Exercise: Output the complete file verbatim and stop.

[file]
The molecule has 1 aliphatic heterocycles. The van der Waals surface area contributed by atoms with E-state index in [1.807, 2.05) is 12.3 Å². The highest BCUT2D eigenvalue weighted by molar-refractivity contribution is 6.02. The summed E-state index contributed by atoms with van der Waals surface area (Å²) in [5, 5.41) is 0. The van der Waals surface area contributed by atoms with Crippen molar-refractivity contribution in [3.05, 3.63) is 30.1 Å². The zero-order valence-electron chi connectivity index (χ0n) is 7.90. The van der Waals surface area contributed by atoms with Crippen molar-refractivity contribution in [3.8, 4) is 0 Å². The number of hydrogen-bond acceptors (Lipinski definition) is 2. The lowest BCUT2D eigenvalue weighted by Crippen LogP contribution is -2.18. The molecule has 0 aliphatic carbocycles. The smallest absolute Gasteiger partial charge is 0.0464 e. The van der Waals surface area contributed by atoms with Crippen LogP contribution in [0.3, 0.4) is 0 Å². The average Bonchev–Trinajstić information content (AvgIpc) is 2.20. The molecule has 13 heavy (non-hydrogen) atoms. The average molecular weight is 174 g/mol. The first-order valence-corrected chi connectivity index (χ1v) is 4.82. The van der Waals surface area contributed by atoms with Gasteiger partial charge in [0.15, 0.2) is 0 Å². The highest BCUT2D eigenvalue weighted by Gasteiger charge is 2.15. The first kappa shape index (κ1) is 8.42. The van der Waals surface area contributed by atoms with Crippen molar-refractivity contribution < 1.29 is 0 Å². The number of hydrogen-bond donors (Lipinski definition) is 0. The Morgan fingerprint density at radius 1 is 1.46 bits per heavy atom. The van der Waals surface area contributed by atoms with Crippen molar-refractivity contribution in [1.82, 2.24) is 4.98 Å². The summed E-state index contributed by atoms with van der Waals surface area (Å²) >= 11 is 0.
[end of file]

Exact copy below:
The molecule has 1 aliphatic heterocycles. The van der Waals surface area contributed by atoms with E-state index in [1.807, 2.05) is 12.3 Å². The highest BCUT2D eigenvalue weighted by molar-refractivity contribution is 6.02. The summed E-state index contributed by atoms with van der Waals surface area (Å²) in [5, 5.41) is 0. The van der Waals surface area contributed by atoms with Crippen molar-refractivity contribution in [3.05, 3.63) is 30.1 Å². The zero-order valence-electron chi connectivity index (χ0n) is 7.90. The van der Waals surface area contributed by atoms with Crippen molar-refractivity contribution in [3.8, 4) is 0 Å². The number of hydrogen-bond acceptors (Lipinski definition) is 2. The lowest BCUT2D eigenvalue weighted by Crippen LogP contribution is -2.18. The molecule has 0 aliphatic carbocycles. The smallest absolute Gasteiger partial charge is 0.0464 e. The van der Waals surface area contributed by atoms with Crippen LogP contribution in [0.3, 0.4) is 0 Å². The average Bonchev–Trinajstić information content (AvgIpc) is 2.20. The molecule has 13 heavy (non-hydrogen) atoms. The average molecular weight is 174 g/mol. The first-order valence-corrected chi connectivity index (χ1v) is 4.82. The van der Waals surface area contributed by atoms with Gasteiger partial charge in [0.15, 0.2) is 0 Å². The highest BCUT2D eigenvalue weighted by Gasteiger charge is 2.15. The first kappa shape index (κ1) is 8.42. The van der Waals surface area contributed by atoms with Crippen molar-refractivity contribution < 1.29 is 0 Å². The number of hydrogen-bond donors (Lipinski definition) is 0. The Morgan fingerprint density at radius 1 is 1.46 bits per heavy atom. The van der Waals surface area contributed by atoms with Crippen molar-refractivity contribution in [1.82, 2.24) is 4.98 Å². The summed E-state index contributed by atoms with van der Waals surface area (Å²) >= 11 is 0.